Saturday, July 27, 2013

Lakeside Fire Receives an OES Engine Company

Lakeside Fire District-

The Lakeside Fire District has accepted delivery of an Office of Emergency Services engine company. OES Engine 305 is owned and operated by the State of California through their CalOES division. The California Office of Emergency Services has a long tradition of providing emergency services to the state dating back to World War II.

OES 305 at Station 26 in Blossom Valley
Emergency response and the creation of a statewide agency has deep roots in the 1941 "War Powers Act." This piece of legislation gave California's governor new powers to act to protect its citizens should they come under attack. The task of fulfilling this responsibility was assigned to the attorney general. To develop a plan, a meeting was held with fire chiefs from the ten "Civilian Defense Zones," and representatives from the three largest cities (Los Angeles, San Francisco, and San Diego). This committee would soon be known as the State Fire Advisory Committee. In 1951 this committee would develop the first regional plan to respond to fire related disasters.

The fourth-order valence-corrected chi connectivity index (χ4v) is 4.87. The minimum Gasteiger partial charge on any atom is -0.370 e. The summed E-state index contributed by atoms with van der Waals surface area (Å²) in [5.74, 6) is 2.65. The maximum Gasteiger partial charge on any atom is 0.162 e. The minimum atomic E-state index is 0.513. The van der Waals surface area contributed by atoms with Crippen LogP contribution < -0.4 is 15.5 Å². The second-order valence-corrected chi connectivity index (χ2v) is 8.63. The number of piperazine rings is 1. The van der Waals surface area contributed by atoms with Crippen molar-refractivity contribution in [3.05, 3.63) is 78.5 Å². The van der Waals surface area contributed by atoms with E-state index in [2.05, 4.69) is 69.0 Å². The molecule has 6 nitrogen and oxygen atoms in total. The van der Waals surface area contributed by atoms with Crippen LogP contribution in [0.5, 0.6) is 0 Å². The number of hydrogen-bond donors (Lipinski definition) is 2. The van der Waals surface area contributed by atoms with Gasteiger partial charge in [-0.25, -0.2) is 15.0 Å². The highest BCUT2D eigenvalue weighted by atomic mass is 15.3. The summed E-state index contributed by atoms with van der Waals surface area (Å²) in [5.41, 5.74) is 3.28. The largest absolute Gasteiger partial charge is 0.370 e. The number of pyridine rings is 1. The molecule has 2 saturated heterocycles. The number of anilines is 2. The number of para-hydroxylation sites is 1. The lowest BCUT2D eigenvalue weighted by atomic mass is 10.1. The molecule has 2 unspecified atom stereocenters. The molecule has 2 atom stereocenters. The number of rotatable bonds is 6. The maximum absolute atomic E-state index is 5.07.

OES 305 will proudly carry the community name "Lakeside" on deployments
In 1952 the State of California would make its first purchase of 58 engine companies. As part of the deployment plan, the decision was made to send these units in groups of five with a supervisor to incidents. This configuration of resources is still used to this day under the term "strike team.".

With the Korean Conflict came an expansion of this plan with the development of the "Office of Civil Defense." Within this organization was a branch dedicated to Fire and Rescue and Emergency Services.

As a result of the disastrous 1970 wildfires, the state's response to fires was completely revised under the new California Emergency Services Act. Under this new plan a "legal" basis was established for the governor's response to disasters within the state. This act gave birth to today's CalOES.

The OES pumper will be assigned to the Blossom Valley Fire Station where Lakeside personnel will maintain and staff the apparatus when needed. Its distinctive "yellow/green" paint scheme sets it apart from other fire apparatus in the District. So if you see this engine around town just remember it got its start in the uncertain times of 1941.

Submitted By: Fire Captain Mark Grow, Lakeside Fire District

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